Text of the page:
Moderna’s cancer vaccine is designed to work well in conjunction with immune checkpoint inhibitor therapies. The vaccine is also designed to reduce the toxicity of any side effects, resulting in better tolerability.
What are monoclonal antibodies?
mRNA cancer vaccines are not the only promising cancer treatment. Antibodies are an important component of the complex team that forms the human immune system. A monoclonal antibody is a synthetic antibody, cloned in a lab and used as anti-cancer therapy.
An antibody’s job is to attach itself to a molecule, known as an antigen, that is located on the surface of a hostile cell. When an antibody, whether cloned or natural, binds to an antigen, it can serve a number of functions:
- Flagging cancer cells. Cancer cells that are coated in antibodies may be more easily detected and targeted for destruction.
- Blocking the pathway between a tumor and the proteins that it needs for nourishment. Tumors also need to eat.
- Triggering an immune system response that would destroy the membrane (outer wall) of a tumor.
- Cutting off a tumor’s blood supply. Just like healthy tissue, cancers need a blood supply to thrive.
- Counteracting a checkpoint. As discussed above, anything that negates a regulatory checkpoint gives the cancer-fighting cells an opportunity to fight more freely.
- Delivering medication. Because of a monoclonal antibody’s ability to connect with a cancer cell, the antibody can be MacGyvered to undermine the cancer with either chemotherapy or radiation.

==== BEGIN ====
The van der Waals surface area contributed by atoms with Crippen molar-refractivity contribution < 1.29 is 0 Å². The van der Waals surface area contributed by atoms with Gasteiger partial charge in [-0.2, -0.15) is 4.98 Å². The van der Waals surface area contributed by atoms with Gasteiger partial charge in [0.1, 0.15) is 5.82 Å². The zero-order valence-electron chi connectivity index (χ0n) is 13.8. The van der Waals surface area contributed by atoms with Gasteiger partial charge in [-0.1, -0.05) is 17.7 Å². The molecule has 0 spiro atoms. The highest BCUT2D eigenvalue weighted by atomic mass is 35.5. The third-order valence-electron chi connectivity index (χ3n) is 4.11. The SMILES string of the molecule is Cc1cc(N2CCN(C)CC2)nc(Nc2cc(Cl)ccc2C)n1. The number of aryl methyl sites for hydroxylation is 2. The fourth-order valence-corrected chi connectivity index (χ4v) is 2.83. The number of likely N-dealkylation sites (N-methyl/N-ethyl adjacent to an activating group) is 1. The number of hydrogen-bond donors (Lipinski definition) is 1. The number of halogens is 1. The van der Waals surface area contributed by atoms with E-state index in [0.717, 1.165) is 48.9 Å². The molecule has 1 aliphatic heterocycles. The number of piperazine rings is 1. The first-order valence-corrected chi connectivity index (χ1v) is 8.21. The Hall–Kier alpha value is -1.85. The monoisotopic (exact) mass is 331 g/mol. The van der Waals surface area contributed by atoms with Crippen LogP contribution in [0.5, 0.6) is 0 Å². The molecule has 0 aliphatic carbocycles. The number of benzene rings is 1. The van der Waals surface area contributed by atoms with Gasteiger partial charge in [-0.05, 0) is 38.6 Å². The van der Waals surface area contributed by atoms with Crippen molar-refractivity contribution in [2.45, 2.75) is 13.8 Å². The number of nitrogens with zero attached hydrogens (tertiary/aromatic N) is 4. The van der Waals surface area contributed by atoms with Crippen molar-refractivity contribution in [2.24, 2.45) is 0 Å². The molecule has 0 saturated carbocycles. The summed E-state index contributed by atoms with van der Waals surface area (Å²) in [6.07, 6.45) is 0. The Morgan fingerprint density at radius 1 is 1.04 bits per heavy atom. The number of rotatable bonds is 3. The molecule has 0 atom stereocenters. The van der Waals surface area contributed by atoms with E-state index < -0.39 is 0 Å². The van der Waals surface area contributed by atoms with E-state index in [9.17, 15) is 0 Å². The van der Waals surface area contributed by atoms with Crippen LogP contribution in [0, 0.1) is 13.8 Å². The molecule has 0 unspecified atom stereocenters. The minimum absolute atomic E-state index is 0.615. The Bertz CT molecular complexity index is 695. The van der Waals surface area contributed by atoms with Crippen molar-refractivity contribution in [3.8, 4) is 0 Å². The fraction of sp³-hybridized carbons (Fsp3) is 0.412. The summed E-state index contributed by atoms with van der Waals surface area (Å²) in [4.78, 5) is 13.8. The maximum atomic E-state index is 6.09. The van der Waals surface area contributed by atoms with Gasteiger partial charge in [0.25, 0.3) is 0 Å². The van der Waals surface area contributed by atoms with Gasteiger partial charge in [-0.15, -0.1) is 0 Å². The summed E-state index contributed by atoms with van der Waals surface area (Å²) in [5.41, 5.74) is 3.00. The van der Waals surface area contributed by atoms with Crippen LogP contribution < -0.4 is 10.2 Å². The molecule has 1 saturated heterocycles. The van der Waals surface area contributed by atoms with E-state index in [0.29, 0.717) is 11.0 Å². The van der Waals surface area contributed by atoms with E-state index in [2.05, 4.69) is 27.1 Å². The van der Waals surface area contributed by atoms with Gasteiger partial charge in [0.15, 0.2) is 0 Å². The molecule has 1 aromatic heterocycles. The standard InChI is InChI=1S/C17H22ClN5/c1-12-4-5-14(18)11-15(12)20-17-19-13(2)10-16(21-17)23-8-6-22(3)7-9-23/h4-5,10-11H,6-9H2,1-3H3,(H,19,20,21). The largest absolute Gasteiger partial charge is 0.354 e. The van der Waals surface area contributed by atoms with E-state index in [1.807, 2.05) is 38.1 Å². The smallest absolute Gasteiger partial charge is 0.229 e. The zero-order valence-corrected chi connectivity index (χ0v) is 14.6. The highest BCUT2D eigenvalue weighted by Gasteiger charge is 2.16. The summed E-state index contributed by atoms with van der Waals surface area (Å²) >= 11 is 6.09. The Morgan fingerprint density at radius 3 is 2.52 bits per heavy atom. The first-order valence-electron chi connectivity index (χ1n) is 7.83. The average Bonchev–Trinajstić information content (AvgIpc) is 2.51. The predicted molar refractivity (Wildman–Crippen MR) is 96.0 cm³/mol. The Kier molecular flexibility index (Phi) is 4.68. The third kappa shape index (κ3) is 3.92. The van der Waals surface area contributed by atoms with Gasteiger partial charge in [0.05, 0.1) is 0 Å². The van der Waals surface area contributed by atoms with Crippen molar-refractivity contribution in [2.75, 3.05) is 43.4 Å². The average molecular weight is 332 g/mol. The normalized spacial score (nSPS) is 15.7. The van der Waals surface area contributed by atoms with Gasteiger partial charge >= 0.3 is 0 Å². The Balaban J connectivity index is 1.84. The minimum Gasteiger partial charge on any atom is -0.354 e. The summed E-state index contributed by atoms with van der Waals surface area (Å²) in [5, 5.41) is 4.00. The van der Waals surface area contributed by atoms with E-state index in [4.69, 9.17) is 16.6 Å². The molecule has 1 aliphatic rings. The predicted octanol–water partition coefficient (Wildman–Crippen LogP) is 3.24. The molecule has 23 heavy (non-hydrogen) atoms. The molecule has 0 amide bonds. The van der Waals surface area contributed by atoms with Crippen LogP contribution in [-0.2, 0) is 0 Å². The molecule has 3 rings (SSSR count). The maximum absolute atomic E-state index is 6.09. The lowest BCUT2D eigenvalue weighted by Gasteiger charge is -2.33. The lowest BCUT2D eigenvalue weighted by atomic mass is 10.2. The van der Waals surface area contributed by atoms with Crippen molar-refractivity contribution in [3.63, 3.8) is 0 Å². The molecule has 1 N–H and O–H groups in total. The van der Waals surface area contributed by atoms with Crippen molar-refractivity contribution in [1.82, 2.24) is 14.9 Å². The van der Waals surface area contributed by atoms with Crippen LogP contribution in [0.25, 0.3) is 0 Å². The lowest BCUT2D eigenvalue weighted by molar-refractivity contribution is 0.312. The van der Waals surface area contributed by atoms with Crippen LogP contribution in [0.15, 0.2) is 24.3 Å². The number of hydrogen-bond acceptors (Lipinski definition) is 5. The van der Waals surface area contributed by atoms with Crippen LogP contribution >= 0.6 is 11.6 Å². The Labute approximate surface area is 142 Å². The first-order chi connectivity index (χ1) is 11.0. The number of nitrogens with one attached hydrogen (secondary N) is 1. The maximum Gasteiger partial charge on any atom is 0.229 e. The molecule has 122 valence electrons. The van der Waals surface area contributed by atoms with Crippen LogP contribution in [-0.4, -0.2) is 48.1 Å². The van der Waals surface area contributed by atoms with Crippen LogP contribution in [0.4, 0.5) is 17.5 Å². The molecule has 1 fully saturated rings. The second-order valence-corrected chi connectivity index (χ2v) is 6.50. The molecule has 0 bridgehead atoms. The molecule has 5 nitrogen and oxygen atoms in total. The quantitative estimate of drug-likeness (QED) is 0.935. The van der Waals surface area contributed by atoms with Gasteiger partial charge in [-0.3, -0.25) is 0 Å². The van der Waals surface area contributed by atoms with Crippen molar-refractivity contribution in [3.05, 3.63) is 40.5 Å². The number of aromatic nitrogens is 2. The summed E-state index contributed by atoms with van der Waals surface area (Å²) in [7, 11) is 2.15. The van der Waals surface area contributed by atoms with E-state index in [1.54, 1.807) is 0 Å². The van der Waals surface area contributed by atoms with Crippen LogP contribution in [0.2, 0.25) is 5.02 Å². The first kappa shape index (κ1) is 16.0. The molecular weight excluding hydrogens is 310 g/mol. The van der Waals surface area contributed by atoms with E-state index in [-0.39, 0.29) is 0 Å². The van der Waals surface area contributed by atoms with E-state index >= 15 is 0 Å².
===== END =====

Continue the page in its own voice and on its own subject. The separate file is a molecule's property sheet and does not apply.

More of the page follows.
- Binding cancer cells to immune cells. Some drugs combine two monoclonal antibodies: one that attaches to a cancer cell and one that attaches to an immune system cell. This two-way connection may empower the immune system’s attacks on the cancer cells.
Why are mRNA Covid-19 vaccines so exciting?
Because hope is no longer just on the horizon; it’s a lot closer than that. You might even say it’s a good time to be an oncologist.
Modern medicine has engineered significant advances in new cancer treatments, and there has been a steady decline in cancer deaths in the United States over the past 30 years. Still, about 10 million cancer patients worldwide die from cancer each year. So it’s encouraging to know that medical science is progressing rapidly to help cure cancer in addition to infectious diseases.
About Dr. Aliabadi